The very worst team in the AL won 90% of the games it led in the 9th inning. There’s no reason to allocate a significant amount of money to a guy specifically hired to pitch the 9th inning.
As the team gets more competitive, you have to start winning in the margins. I wouldn’t allocate a huge amount of money for a closer if we were rebuilding or even on the fringe. Not even saying Hendricks is the answer (not at 4 years at 32 years of age anyway), but it’s a valuable role that we may have taken for granted for the last couple seasons.
You accepting a 10% failure rate on 9th inning leads could lead to an extra 7-8 losses over the course of the season. That could easily swing a division or keep the Sox out of the playoffs.
Front line starter and RF were two positions that the contention window needed 4 year type guys…. Closer and DH were where the sox would of been just fine with 1 year stop gaps, guess what route they went……
I’ll gladly take Hand at 1 for 8 or 2 for 15. Id throw that on the table along with 3 for 27-30ish for Hendricks and sign whoever says yes first. Then move on to Brantley or Pederson.
You have now entered: bargaining.
In my opinion, we do not need to spend that kinda money and time on a closer (any closer). We could bring back Colome on a 1 or 2 year. He works just fine even though many people prefers Hendriks. Swap Hendriks for Colome in 2020, and the White Sox would have won the same amount of games.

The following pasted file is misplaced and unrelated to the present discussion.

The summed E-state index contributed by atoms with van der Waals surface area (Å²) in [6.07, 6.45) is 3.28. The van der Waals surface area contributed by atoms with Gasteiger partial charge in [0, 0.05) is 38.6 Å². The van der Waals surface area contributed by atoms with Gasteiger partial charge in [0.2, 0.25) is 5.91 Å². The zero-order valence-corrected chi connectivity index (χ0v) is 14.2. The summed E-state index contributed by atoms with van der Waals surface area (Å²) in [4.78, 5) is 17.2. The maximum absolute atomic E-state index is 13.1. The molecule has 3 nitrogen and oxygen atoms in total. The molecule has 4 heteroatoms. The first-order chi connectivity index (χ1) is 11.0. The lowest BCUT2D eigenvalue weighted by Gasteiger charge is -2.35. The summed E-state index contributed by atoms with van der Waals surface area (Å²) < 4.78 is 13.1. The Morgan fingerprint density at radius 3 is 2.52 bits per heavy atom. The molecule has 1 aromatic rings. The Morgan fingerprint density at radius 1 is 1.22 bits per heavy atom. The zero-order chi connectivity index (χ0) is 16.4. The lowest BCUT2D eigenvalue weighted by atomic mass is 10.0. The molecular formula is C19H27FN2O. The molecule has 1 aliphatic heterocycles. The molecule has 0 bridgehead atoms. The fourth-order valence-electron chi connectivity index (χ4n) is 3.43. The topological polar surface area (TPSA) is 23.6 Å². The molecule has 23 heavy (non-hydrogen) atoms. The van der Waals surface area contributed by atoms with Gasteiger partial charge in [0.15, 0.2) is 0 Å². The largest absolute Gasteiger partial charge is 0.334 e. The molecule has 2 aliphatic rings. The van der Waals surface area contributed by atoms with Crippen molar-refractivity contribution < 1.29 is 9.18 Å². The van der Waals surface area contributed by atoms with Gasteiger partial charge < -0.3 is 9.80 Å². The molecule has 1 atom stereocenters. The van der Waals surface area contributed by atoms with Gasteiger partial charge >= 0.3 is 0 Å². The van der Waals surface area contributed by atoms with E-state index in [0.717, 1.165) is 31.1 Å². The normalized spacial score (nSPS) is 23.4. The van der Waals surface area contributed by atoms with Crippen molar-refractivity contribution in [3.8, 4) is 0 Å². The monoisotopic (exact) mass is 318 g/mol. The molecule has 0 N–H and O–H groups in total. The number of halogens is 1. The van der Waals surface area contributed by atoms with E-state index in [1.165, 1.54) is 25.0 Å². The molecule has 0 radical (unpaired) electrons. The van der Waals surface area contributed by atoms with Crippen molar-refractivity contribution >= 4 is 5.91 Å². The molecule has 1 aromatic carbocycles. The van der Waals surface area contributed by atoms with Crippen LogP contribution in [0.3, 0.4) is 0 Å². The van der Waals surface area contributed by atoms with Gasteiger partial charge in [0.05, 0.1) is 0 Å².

What Hahn needs to do is to focus in other areas of greater need: DH and another starting pitcher.
Let’s just do it all!
bring Colome back is my vote
What’s wild is that finding inexpensive decent-to-great relievers has been a strength for this team. Yet that’s where they want to spend the money.
N.B. Weems was possibly going to be the next one. Yet another example of the long tail costs of choosing to trade for Lynn now instead of signing him either time he was available in free agency.
“If the White Sox’s problem-solving money is limited, I’d rather use it to solve the active problems, rather than speculative sore spots.”
I agree with what you’ve said here and your description of possible bullpen solutions. But couldn’t the same be said about the starting rotation?
They have two open spots and three internal options that could fill them:
– Kopech, if he stays healthy and picks up where he left off
– Lopez if he can bounce back to the average starter that he was before last year
– Cease if his somewhat inexplicable Steamer and ZiPS projections turnout to be right
Is the difference that a hole in the rotation would be a bigger problem? Or is it that we have more certainty in Lopez and Cease not being particularly good? Or is it simply that we’d need to fill two spots with these three players where as we only need a few of the handful of bullpen options to pan out to have a reliable bullpen?
I fell that the rotation is a bigger issue too, but haven’t quite been able to nail down why I feel that way.